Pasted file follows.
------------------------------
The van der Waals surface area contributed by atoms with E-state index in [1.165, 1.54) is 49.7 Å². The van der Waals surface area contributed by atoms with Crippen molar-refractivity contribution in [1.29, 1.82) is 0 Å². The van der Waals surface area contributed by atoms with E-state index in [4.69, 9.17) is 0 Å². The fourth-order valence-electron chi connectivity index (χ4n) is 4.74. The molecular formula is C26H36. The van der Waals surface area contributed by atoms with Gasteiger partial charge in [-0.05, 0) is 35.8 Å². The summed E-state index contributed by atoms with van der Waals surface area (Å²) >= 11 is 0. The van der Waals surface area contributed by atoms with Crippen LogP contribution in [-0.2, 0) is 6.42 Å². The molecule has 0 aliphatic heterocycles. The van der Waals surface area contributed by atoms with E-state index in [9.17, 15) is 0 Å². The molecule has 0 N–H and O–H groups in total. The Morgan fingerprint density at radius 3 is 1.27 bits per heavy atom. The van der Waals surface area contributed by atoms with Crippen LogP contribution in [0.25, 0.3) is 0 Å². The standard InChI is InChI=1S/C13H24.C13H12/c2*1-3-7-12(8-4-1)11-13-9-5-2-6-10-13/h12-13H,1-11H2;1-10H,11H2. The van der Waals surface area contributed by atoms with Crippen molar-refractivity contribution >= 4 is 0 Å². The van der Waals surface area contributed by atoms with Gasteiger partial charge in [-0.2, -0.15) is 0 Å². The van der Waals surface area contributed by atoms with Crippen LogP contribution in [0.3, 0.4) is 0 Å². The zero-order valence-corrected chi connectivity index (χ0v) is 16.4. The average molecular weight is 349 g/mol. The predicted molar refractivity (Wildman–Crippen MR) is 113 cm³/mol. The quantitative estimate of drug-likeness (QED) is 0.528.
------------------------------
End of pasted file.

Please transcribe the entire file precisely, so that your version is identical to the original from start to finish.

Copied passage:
The van der Waals surface area contributed by atoms with E-state index in [1.165, 1.54) is 49.7 Å². The van der Waals surface area contributed by atoms with Crippen molar-refractivity contribution in [1.29, 1.82) is 0 Å². The van der Waals surface area contributed by atoms with E-state index in [4.69, 9.17) is 0 Å². The fourth-order valence-electron chi connectivity index (χ4n) is 4.74. The molecular formula is C26H36. The van der Waals surface area contributed by atoms with Gasteiger partial charge in [-0.05, 0) is 35.8 Å². The summed E-state index contributed by atoms with van der Waals surface area (Å²) >= 11 is 0. The van der Waals surface area contributed by atoms with Crippen LogP contribution in [-0.2, 0) is 6.42 Å². The molecule has 0 aliphatic heterocycles. The van der Waals surface area contributed by atoms with E-state index in [9.17, 15) is 0 Å². The molecule has 0 N–H and O–H groups in total. The Morgan fingerprint density at radius 3 is 1.27 bits per heavy atom. The van der Waals surface area contributed by atoms with Crippen LogP contribution in [0.25, 0.3) is 0 Å². The standard InChI is InChI=1S/C13H24.C13H12/c2*1-3-7-12(8-4-1)11-13-9-5-2-6-10-13/h12-13H,1-11H2;1-10H,11H2. The van der Waals surface area contributed by atoms with Crippen molar-refractivity contribution >= 4 is 0 Å². The van der Waals surface area contributed by atoms with Gasteiger partial charge in [-0.2, -0.15) is 0 Å². The van der Waals surface area contributed by atoms with Crippen LogP contribution in [0.3, 0.4) is 0 Å². The zero-order valence-corrected chi connectivity index (χ0v) is 16.4. The average molecular weight is 349 g/mol. The predicted molar refractivity (Wildman–Crippen MR) is 113 cm³/mol. The quantitative estimate of drug-likeness (QED) is 0.528.